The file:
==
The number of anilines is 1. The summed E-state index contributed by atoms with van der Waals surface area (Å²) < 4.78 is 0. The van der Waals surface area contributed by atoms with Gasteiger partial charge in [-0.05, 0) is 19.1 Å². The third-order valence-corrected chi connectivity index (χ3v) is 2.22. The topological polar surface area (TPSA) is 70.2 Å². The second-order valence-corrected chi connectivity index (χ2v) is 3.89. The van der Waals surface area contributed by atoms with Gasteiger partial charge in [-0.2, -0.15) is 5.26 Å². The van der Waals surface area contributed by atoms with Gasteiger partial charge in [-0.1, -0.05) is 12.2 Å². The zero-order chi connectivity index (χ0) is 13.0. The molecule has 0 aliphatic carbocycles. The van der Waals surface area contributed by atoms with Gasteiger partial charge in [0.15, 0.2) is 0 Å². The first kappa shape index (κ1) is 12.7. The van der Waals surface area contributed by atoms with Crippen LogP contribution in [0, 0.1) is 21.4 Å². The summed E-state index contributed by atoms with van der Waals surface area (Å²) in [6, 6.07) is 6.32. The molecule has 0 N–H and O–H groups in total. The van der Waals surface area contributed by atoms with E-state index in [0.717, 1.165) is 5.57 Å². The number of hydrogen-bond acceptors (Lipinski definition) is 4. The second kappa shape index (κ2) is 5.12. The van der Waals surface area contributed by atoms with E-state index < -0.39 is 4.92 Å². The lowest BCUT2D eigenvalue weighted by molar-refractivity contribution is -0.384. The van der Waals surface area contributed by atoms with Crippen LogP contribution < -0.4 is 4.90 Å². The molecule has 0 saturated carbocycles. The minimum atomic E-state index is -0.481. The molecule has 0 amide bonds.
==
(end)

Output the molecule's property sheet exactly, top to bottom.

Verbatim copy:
The number of anilines is 1. The summed E-state index contributed by atoms with van der Waals surface area (Å²) < 4.78 is 0. The van der Waals surface area contributed by atoms with Gasteiger partial charge in [-0.05, 0) is 19.1 Å². The third-order valence-corrected chi connectivity index (χ3v) is 2.22. The topological polar surface area (TPSA) is 70.2 Å². The second-order valence-corrected chi connectivity index (χ2v) is 3.89. The van der Waals surface area contributed by atoms with Gasteiger partial charge in [-0.2, -0.15) is 5.26 Å². The van der Waals surface area contributed by atoms with Gasteiger partial charge in [-0.1, -0.05) is 12.2 Å². The zero-order chi connectivity index (χ0) is 13.0. The molecule has 0 aliphatic carbocycles. The van der Waals surface area contributed by atoms with Gasteiger partial charge in [0.15, 0.2) is 0 Å². The first kappa shape index (κ1) is 12.7. The van der Waals surface area contributed by atoms with Crippen LogP contribution in [0, 0.1) is 21.4 Å². The summed E-state index contributed by atoms with van der Waals surface area (Å²) in [6, 6.07) is 6.32. The molecule has 0 N–H and O–H groups in total. The van der Waals surface area contributed by atoms with E-state index in [0.717, 1.165) is 5.57 Å². The number of hydrogen-bond acceptors (Lipinski definition) is 4. The second kappa shape index (κ2) is 5.12. The van der Waals surface area contributed by atoms with E-state index < -0.39 is 4.92 Å². The lowest BCUT2D eigenvalue weighted by molar-refractivity contribution is -0.384. The van der Waals surface area contributed by atoms with Crippen LogP contribution < -0.4 is 4.90 Å². The molecule has 0 saturated carbocycles. The minimum atomic E-state index is -0.481. The molecule has 0 amide bonds.